It’s weird to hear yourself on tape

KBOO has posted a clip of three of us who testified last week at the Portland City Council in support of the Department of Peace. I don’t know how long they leave audio content up, but the audio file is posted here. I know it sounds like I was about to cry the whole time… I probably unnerved the City Commissioners some. I was really nervous, though — they kept looking at me! Anyway, mostly it’s all a blur.

But, now I have a copy that I can study to improve for next time. Note to self for future: breathe before the first word, breathe frequently throughout testimony. Allow myself to sit up straight. Breathe more.

Here’s the text I was attempting to read from (I had to trim it a bit because they encouraged me not to read from what I had written):

Testimony for City Council August 8, 2007
In support of Department of Peace Resolution

I decided to come to City Council because today is the 22nd anniversary of my brother’s murder in an act of political violence in 1985, when I was 15 and he was 20 years old. For much of my life since then, I have found ways to work to prevent violence, and as part of that, I’m here today to ask you to add Portland to the growing list of cities supporting the Department of Peace.

Although my brother’s murder was unique in that it was politically motivated, it unites me with millions of people across our country who have lost loved ones to other acts of violence — domestic violence, violence connected to drug addiction, or to economic desperation. This experience is far too common in our country, in our state, and in our local community. It’s part of why we need more national work for peace.

And part of why I call Portland home is that peace work is part of the fabric of our city. We are home to one of the oldest domestic violence programs in the country, and a newer program that supports family members of murder victims in the African-American community. We are host to youth anti-violence programs, neighborhood dialog programs, international relief work, sister city programs. From programs with local to international impact, Portlanders keep ourselves busy working for peace.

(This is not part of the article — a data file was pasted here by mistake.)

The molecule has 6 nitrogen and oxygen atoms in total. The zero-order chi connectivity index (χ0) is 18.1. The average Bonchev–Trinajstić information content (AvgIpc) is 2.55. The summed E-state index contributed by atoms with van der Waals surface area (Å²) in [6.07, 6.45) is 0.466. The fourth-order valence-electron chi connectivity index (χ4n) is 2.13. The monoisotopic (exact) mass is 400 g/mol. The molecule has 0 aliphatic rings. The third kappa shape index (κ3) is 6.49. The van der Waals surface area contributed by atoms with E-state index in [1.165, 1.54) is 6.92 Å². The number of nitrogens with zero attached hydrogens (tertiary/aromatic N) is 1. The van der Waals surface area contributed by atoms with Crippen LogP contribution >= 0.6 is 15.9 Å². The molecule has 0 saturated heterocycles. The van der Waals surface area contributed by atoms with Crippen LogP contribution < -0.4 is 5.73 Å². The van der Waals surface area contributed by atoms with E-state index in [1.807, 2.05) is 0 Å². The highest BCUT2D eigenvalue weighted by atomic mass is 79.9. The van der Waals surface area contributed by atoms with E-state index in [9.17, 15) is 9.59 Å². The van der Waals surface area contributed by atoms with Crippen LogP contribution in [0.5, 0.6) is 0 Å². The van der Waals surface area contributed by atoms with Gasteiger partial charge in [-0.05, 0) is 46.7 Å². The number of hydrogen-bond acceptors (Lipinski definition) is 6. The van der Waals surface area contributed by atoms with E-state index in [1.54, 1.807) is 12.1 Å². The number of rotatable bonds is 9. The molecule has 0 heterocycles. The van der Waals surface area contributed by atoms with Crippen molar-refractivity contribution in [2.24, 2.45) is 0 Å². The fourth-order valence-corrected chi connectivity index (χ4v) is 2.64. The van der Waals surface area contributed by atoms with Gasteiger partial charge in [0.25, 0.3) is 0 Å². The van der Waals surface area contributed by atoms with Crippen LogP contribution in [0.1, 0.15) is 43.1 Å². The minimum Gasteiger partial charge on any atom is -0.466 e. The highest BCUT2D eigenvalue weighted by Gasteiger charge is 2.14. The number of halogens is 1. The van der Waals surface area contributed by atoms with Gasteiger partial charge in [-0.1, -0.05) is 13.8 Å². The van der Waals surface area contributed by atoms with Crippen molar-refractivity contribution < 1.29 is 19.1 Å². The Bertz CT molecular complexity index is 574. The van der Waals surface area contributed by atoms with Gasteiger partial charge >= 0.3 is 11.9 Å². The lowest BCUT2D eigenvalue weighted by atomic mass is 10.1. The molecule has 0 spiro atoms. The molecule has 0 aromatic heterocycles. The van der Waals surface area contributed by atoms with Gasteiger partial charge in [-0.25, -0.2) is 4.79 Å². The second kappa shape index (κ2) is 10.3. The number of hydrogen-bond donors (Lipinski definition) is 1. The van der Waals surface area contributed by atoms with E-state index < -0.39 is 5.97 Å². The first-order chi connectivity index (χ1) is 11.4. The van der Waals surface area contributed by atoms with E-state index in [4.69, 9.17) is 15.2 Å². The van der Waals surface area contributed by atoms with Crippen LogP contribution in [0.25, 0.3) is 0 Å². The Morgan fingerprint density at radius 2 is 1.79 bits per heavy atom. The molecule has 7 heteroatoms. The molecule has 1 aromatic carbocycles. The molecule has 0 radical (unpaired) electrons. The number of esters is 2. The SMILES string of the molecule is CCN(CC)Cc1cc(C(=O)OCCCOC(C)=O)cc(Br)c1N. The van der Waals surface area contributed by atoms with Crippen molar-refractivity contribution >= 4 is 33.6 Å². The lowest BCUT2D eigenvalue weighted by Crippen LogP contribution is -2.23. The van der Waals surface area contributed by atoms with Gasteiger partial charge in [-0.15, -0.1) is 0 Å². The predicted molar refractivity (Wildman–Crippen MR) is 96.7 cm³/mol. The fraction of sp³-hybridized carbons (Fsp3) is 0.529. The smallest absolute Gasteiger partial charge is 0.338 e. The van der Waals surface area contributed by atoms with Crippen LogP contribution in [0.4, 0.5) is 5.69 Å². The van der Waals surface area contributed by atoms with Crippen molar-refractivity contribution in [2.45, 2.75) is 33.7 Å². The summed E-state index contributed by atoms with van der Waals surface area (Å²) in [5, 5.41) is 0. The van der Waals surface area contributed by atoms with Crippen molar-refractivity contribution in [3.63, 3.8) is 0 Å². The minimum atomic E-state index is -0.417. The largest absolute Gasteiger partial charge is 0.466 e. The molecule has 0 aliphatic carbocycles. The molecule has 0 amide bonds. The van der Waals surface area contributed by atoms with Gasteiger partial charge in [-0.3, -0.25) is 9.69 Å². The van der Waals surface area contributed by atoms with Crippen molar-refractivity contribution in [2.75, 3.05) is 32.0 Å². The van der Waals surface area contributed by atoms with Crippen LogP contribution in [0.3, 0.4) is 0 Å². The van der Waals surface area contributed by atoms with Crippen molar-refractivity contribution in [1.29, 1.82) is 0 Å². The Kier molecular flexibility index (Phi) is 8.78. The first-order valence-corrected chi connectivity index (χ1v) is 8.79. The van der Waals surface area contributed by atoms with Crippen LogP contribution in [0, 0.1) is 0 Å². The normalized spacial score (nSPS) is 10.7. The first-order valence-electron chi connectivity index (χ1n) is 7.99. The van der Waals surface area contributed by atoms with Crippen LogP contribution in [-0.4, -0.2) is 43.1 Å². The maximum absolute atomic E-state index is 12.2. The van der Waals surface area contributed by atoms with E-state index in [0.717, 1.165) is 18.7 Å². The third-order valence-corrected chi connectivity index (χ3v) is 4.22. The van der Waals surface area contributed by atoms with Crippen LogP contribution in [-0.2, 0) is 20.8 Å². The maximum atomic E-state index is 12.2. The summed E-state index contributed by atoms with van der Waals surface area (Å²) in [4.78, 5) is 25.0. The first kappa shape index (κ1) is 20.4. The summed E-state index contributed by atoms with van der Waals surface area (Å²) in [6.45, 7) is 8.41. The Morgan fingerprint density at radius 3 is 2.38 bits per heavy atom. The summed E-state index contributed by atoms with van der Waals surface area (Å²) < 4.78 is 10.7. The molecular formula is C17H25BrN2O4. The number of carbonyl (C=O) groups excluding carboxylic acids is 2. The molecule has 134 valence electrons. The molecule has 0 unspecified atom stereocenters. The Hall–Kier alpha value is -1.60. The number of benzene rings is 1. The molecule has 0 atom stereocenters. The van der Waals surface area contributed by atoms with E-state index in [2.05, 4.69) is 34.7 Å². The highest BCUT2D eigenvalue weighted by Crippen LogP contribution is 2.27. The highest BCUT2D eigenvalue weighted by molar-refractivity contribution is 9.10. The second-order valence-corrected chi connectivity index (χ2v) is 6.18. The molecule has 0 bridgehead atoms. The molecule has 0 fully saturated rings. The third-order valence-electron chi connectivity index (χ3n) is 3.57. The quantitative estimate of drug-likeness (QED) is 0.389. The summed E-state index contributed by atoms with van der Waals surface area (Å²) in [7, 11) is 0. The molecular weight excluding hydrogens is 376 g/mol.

The Department of Peace proposal carries with it the potential for us to fund peace development in a way we’ve never seen. With a Cabinet level position that directs and more importantly, funds peace work from the federal to the local level. I’m asking you to support this legislation because down the road, it has the potential to add resources to many extraordinary organizations working for peace in Portland.

There will be some folks who will say we can’t create this Cabinet level position, that because a Department of Peace does not exist now, it can’t exist. They will especially say that cities calling for the change can’t make it happen. But local commitment makes all the difference in anti-violence work. Just over 20 cities have already signed on, making Portland a leader if we sign on now. This proposal may take a while to pass, but the time to act is now to give it momentum and reflect our city’s commitment to peace.

I am proud to be a Portlander, a city where so many of us who have experienced violence now find ways to work for peace.

I hope you vote to support this resolution, to position Portland as a leader in this national movement and reflect our city’s commitment to peace.

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